Although Lightroom helps with its practical workflow features, there are many settings to wade through at times taking its toll on your day. The Solo Mode, however, is meant to simplify things and make them more user-friendly. If you are in Solo Mode, when you click on another panel, it automatically collapses the previous panel to simplify your screen visually. Turn it on Mode, you can hold down Alt on Windows or Option on Mac and click on the header. Also, right-click on any panel to select Solo Mode.


Photographers often move their best or favorite images into a separate folder for better organization and easier access. Lightroom's Collections allows you to do the same thing except it doesn’t move them. It only creates another reference to them separately. You can create or view them within either Develop or Library modules. There are two ways to create a collection: 1) drag them individually into a folder; 2) Right click on a folder to work with; choose “Set as Target Collection”; press B as you view your images to add to the collection folder. You’ll need to reset the Target Collection, though, for different shoots.


Photographers often find themselves using Adjustment Brush to make specific changes or small corrections. It’s another one of Lightroom’s nifty tools, but you can find yourself spending too much time between the Adjustment Brush and the Eraser. Try this quick shortcut: Option in oMac or Alt on Windows. It lets you go between tools without needing to leave the photo saving some time.


To quickly reset all sliders you’ve previously used, double-click on Effect in the upper-left corner of your toolbox. This quickly resets your sliders allowing you to make adjustments. You also can click on a slider's title to reset it back to zero.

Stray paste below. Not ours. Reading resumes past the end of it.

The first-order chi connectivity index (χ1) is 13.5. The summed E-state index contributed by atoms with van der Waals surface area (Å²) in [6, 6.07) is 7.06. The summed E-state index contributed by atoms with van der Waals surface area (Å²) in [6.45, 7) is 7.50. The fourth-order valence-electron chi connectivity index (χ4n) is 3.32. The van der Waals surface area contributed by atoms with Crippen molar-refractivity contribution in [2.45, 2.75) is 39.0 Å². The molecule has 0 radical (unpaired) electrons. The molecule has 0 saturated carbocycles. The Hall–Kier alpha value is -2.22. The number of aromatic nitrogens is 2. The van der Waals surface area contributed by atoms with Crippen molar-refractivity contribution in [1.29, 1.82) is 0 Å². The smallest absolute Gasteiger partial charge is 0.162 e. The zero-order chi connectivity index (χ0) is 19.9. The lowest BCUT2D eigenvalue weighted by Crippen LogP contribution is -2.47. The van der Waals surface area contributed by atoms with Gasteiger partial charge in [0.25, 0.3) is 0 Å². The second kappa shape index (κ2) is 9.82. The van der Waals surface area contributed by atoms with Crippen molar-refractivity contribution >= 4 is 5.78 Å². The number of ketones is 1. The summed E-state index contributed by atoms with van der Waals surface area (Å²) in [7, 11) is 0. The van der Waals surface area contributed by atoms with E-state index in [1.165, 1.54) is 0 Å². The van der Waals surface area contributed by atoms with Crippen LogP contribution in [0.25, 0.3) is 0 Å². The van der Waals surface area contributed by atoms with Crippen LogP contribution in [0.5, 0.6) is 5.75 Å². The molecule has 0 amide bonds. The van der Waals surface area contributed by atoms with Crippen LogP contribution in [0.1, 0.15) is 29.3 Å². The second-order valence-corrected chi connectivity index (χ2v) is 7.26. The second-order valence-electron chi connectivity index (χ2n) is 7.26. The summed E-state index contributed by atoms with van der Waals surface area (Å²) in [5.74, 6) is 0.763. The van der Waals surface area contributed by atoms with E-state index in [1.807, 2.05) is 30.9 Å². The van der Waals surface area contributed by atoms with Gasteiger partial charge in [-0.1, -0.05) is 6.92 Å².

It used to be that creating panoramas or HDRs by merging images was a cumbersome process at best. It’s now easier than ever in Lightroom using photo merge. Select images you want to merge and select HDR or panorama. A preview window pop-ups and you can select fro several options before you make finalize your merge.

13. PINS:

Lightroom drops pins on your image wherever you’ve made changes using a tool. While that’s helpful, as you begin to make a lot of changes, the pins can be distracting. Press the H key to concealing the pins. 


You can use this shortcut when using adjustment brushes or gradient filters to see what is are being affected. Press the O key to click on the painted overlay (shown in red). You can then fine-tune your adjustments while knowing what you’ve already done or been. Click O again to toggle the overlay off.


Use R key to quickly open up your crop tools. You can then rotate your crop by clicking your X key. This is particularly useful when changing the landscape orientation of an image. You’ll be able to look between the orientations to decide which works best.


The Straighten Tool is particularly nifty when you’re trying to crop and straighten things out. You can even do this across several photos using a shortcut. Press R to get you to Crop Mode then hold down the Control on Windows or Command on Mac. The Straighten Tool appears, and you can then draw a line for an easy and automatic crop happen.


There are a few ways you can view clipped parts of the picture if you’re in Develop mode. Look at the upper parts of the corners of the histogram where you’ll see two small triangles. If you click on the left triangle, you’ll see the black clipped part. If you click on the right one, the white clipped areas show up. You can skip the clicking on triangles by pressing your J key. 

18. ZOOM IN & OUT:

If you want to get a closer look, you can zoom in or out? Click on any part of the image to zoom in 100%. For more, use Ctrl + on Windows or Cmd + on Mac. When you’re ready to Zoom out: Ctrl - on Windows or Cmd - on Mac.


When using the crop tool, press X to switch the crop between horizontal and landscape modes.


A for a list of module shortcuts press Ctrl + / in Windows or Cmd + / on Mac

shortcuts in adobe lightroom cc

These shortcuts might seem overwhelming to remember, but you can memorize them as you use them more and more. Practice makes perfect when it comes to great photography, and it’s no different in post-production!